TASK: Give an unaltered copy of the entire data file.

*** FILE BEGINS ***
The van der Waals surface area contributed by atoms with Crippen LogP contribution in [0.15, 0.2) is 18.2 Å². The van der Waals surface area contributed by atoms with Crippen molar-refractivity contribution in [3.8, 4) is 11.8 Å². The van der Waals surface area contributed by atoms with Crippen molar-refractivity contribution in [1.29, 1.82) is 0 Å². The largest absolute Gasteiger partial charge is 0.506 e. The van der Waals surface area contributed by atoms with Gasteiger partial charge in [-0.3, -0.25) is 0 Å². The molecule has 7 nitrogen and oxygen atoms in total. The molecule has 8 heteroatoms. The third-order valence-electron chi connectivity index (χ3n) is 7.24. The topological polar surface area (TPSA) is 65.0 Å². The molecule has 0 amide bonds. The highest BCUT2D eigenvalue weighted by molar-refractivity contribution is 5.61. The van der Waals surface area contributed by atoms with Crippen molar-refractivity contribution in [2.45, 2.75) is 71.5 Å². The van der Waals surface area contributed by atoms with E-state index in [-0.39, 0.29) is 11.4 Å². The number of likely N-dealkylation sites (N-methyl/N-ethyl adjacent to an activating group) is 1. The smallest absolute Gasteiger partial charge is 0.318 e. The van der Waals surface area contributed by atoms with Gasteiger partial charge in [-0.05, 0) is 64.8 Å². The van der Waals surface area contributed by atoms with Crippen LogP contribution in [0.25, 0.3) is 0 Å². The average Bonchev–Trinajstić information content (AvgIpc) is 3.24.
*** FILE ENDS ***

The van der Waals surface area contributed by atoms with Crippen LogP contribution in [0.15, 0.2) is 18.2 Å². The van der Waals surface area contributed by atoms with Crippen molar-refractivity contribution in [3.8, 4) is 11.8 Å². The van der Waals surface area contributed by atoms with Crippen molar-refractivity contribution in [1.29, 1.82) is 0 Å². The largest absolute Gasteiger partial charge is 0.506 e. The van der Waals surface area contributed by atoms with Gasteiger partial charge in [-0.3, -0.25) is 0 Å². The molecule has 7 nitrogen and oxygen atoms in total. The molecule has 8 heteroatoms. The third-order valence-electron chi connectivity index (χ3n) is 7.24. The topological polar surface area (TPSA) is 65.0 Å². The molecule has 0 amide bonds. The highest BCUT2D eigenvalue weighted by molar-refractivity contribution is 5.61. The van der Waals surface area contributed by atoms with Crippen molar-refractivity contribution in [2.45, 2.75) is 71.5 Å². The van der Waals surface area contributed by atoms with E-state index in [-0.39, 0.29) is 11.4 Å². The number of likely N-dealkylation sites (N-methyl/N-ethyl adjacent to an activating group) is 1. The smallest absolute Gasteiger partial charge is 0.318 e. The van der Waals surface area contributed by atoms with Gasteiger partial charge in [-0.05, 0) is 64.8 Å². The van der Waals surface area contributed by atoms with Crippen LogP contribution in [0.25, 0.3) is 0 Å². The average Bonchev–Trinajstić information content (AvgIpc) is 3.24.